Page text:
Director of the film Green Days By The River, Michael Mooleedhar (left), and author of the book, Michael Anthony at the start of the screening on Thursday. (Picture by Ricardo Leacock.)
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When Trinidadian author Michael Anthony first put pen to paper more than 60 years ago, many thought that books were only written by people in distant and colder climes such as the United Kingdom or the United States.
So when his book Green Days By The River was green lit to be adapted into a movie of the same name, Anthony smiled.
The book, which was published first in 1954, is a coming of age story told through the voice of a 15-year-old boy, “Shellie”, from the lush coastal village of Mayaro. The movie was directed by Michael Mooleedhar, who is also from Trinidad and Tobago.
In the film, Shellie grapples with poverty and his ailing father. He finds solace in a wealthy Indian farmer who basically promises him his daughter Rosalie. This is until Shellie falls in love with a city girl, and discovers the downfall of making the “wrong” decision.
The film was released last year and is currently one of the films being highlighted during the Barbados Independent Film Festival.
After a sold-out screening at Limegrove Cinemas, Holetown, St James, on Thursday, there was rousing applause as the credits rolled.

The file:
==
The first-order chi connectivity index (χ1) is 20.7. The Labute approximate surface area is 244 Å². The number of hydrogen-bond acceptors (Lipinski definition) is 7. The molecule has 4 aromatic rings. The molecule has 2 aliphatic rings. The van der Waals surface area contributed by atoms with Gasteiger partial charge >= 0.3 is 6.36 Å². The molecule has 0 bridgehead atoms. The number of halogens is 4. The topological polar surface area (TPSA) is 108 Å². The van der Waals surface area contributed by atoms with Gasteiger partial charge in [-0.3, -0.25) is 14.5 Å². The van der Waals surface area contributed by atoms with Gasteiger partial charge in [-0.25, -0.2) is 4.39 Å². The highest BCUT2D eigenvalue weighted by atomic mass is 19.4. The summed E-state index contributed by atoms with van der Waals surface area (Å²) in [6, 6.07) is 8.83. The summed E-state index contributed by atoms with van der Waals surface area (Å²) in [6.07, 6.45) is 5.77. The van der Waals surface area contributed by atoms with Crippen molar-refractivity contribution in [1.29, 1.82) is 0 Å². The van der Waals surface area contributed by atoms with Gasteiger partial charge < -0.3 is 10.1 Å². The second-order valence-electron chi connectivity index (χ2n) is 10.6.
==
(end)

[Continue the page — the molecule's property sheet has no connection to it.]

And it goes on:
Mooleedhar shared the lengthy experience of securing sponsorship, while Anthony, 87, let the audience in on some secrets about the book.
Each of the characters are real, as are the locations in the film.
He said the book’s lead female, Rosalie, lived near to his house, and there was cashews where the boys went to just to see her.
“There are no fictitious characters . . . so I am probably lucky to get away with murder,” he joked as he praised the effort of the film’s director.
“I think that one of the most useful things that Michael did is to set the standard for those who are coming behind and it makes a lot of people feel it could be done with hard work,” Anthony said.
In response to a question from one of the audience members who compared him to Barbadian author George Lamming, he said he was a fan of his work.
But while some say imitation is the greatest form of flattery, he stressed the importance of having your own voice.
“He [Lamming] showed it was possible to write a book because a lot of the young children in society really thought that books could only be written in England and in America,” he said.
The acclaimed author also said despite distractions, he still had to find time for his art. “I went to England in 1954 at 24 . . . I found that to write was the only thing I was interested in doing. I had several little jobs but I still put aside a little bit of time for writing.
You have to speak with your own voice . . . you have to serve your apprenticeship and when you serve your apprenticeship then you come in to your own strength,” he said.
The film opens on January 18 at the Olympus Theatres and at Limegrove and there are also special rates for students to view it. (TG)